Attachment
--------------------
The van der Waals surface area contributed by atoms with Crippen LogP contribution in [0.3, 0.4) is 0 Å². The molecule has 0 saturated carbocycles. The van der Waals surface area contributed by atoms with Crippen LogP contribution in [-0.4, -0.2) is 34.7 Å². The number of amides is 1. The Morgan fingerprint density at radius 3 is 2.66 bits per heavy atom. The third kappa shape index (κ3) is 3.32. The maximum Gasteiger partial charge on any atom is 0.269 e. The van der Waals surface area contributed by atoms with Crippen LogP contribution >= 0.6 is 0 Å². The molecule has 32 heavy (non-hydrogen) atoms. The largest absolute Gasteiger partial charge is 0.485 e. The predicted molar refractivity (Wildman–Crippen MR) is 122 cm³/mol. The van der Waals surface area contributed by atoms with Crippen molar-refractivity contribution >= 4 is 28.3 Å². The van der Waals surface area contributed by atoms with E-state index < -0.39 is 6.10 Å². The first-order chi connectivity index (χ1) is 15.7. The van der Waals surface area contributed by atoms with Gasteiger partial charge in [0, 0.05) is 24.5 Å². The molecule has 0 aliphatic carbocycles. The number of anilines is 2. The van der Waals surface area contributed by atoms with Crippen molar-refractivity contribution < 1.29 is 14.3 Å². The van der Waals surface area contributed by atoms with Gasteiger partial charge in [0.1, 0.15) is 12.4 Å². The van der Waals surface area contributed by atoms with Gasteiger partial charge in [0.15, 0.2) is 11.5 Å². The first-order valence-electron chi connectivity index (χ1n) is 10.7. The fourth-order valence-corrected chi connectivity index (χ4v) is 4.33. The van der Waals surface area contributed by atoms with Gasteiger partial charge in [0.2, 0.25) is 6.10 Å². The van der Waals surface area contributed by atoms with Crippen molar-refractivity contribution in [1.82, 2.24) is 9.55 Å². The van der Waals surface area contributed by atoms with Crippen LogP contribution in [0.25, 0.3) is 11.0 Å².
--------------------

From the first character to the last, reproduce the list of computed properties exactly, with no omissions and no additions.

The van der Waals surface area contributed by atoms with Crippen LogP contribution in [0.3, 0.4) is 0 Å². The molecule has 0 saturated carbocycles. The van der Waals surface area contributed by atoms with Crippen LogP contribution in [-0.4, -0.2) is 34.7 Å². The number of amides is 1. The Morgan fingerprint density at radius 3 is 2.66 bits per heavy atom. The third kappa shape index (κ3) is 3.32. The maximum Gasteiger partial charge on any atom is 0.269 e. The van der Waals surface area contributed by atoms with Crippen LogP contribution >= 0.6 is 0 Å². The molecule has 32 heavy (non-hydrogen) atoms. The largest absolute Gasteiger partial charge is 0.485 e. The predicted molar refractivity (Wildman–Crippen MR) is 122 cm³/mol. The van der Waals surface area contributed by atoms with Crippen molar-refractivity contribution >= 4 is 28.3 Å². The van der Waals surface area contributed by atoms with E-state index < -0.39 is 6.10 Å². The first-order chi connectivity index (χ1) is 15.7. The van der Waals surface area contributed by atoms with Gasteiger partial charge in [0, 0.05) is 24.5 Å². The molecule has 0 aliphatic carbocycles. The number of anilines is 2. The van der Waals surface area contributed by atoms with Crippen molar-refractivity contribution < 1.29 is 14.3 Å². The van der Waals surface area contributed by atoms with Gasteiger partial charge in [0.1, 0.15) is 12.4 Å². The van der Waals surface area contributed by atoms with Gasteiger partial charge in [0.15, 0.2) is 11.5 Å². The first-order valence-electron chi connectivity index (χ1n) is 10.7. The fourth-order valence-corrected chi connectivity index (χ4v) is 4.33. The van der Waals surface area contributed by atoms with Gasteiger partial charge in [0.2, 0.25) is 6.10 Å². The van der Waals surface area contributed by atoms with Crippen molar-refractivity contribution in [1.82, 2.24) is 9.55 Å². The van der Waals surface area contributed by atoms with Crippen LogP contribution in [0.25, 0.3) is 11.0 Å².